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Our experienced advanced practice providers (nurse practitioners or physician assistants) are specialty-trained in performing urodynamics, and will help your child through his or her urodynamics test.
Urodynamics is a set of tests used to measure how your child's bladder functions, including how it fills, squeezes, opens and empties. Urodynamics can also diagnose problems such as bladder overactivity or a small-sized bladder. The body structures involved include the bladder, as well as the urethra and the muscles of the pelvic floor.
If your child's bladder has problems with storing or emptying urine, this may cause urinary wetting, difficulty potty training or an inability to pee completely. Severe bladder dysfunction can cause repeated urinary tract infections, damage to your child’s bladder and/or damage to your child’s kidneys. Sometimes poor bladder function can only be seen by performing urodynamics studies (or tests).
Your child's healthcare providers will use information gained from urodynamics to create a plan for your child. In some cases, he or she may need medication(s), regular bladder catheterization (“CIC”) and/or surgery to protect the bladder and kidneys.
Conditions for Urodynamics
Types of Tests
Your child's healthcare provider will evaluate his or her situation and determine which urodynamics tests may be appropriate. Tests include:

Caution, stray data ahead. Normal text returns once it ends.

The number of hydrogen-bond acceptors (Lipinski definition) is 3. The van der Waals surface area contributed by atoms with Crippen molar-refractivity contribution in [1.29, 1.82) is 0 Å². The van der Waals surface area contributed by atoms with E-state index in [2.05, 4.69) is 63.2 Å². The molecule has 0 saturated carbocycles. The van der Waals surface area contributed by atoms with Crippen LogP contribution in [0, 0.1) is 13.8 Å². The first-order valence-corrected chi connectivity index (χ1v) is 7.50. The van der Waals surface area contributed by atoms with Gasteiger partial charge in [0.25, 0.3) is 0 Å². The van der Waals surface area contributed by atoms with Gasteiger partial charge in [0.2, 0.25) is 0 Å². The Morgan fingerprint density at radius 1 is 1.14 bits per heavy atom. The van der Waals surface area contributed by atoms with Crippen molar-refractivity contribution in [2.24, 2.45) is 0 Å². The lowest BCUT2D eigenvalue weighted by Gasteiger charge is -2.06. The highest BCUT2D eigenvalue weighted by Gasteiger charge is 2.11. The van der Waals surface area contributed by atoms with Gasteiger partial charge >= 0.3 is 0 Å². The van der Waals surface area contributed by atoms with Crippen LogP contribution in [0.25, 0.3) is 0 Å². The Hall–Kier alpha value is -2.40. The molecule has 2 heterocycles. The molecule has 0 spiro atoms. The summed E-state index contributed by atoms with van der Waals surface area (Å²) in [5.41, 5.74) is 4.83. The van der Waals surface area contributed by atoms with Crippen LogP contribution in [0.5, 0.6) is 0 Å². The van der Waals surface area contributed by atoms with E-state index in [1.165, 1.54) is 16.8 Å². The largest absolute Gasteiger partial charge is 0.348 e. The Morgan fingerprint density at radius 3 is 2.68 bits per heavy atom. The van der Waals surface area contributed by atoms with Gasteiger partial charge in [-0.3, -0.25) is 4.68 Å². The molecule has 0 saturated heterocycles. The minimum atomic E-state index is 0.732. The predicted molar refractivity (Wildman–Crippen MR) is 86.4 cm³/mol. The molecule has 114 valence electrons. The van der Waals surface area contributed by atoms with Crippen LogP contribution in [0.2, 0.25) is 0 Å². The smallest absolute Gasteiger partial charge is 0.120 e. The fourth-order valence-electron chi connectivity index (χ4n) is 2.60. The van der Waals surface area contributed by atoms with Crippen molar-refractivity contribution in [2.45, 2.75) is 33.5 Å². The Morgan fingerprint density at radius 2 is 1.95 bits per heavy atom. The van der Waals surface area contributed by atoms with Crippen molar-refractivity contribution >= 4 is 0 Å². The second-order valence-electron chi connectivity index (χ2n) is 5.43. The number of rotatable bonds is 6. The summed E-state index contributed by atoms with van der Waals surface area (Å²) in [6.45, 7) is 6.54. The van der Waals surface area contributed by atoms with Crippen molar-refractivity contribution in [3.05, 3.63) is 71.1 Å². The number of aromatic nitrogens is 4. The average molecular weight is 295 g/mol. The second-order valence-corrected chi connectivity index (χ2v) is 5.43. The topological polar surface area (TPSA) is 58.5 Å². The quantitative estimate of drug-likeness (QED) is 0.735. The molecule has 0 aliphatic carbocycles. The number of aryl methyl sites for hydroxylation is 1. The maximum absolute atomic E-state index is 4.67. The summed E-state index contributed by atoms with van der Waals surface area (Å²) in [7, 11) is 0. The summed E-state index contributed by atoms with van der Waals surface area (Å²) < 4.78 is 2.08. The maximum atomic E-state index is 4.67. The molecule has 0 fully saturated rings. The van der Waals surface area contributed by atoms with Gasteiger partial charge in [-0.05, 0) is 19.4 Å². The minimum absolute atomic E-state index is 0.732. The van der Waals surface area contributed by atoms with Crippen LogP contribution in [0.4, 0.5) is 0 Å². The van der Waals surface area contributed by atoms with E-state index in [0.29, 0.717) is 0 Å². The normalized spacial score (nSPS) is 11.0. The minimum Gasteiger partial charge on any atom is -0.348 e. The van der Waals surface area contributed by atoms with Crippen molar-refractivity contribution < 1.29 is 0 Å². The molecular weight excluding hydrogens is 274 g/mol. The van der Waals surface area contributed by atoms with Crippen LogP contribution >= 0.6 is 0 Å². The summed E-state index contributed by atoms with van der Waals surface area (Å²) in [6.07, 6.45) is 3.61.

- Uroflowmetry (Uroflow) – How fast your child pees
- Electromyelogram (EMG) – How well the pelvic floor muscles (muscles that help hold in urine) work
- Cystometrogram (CMG) – Tests if your bladder stores urine at normal pressures and how well your child senses a full bladder
- Voiding pressure study – How fast your child pees and with what pressure
- Postvoid residual (PVR) – If your child empties their bladder after peeing
- Video fluoroscopy – A real-time X-ray study is performed while putting contrast fluid into the bladder. It shows the shape of the bladder, bladder neck and urethra during filling and emptying. It can also diagnose backflow of urine to the kidneys called “vesicoureteral reflux” which is one cause of urinary tract infections.
Urodynamics at Children's National
For routine questions about the study, call 202-476-5042 and ask to speak with the nurse or nurse practitioner.
To let us know that you are late or cannot come on your scheduled testing date, call 202-476-2162.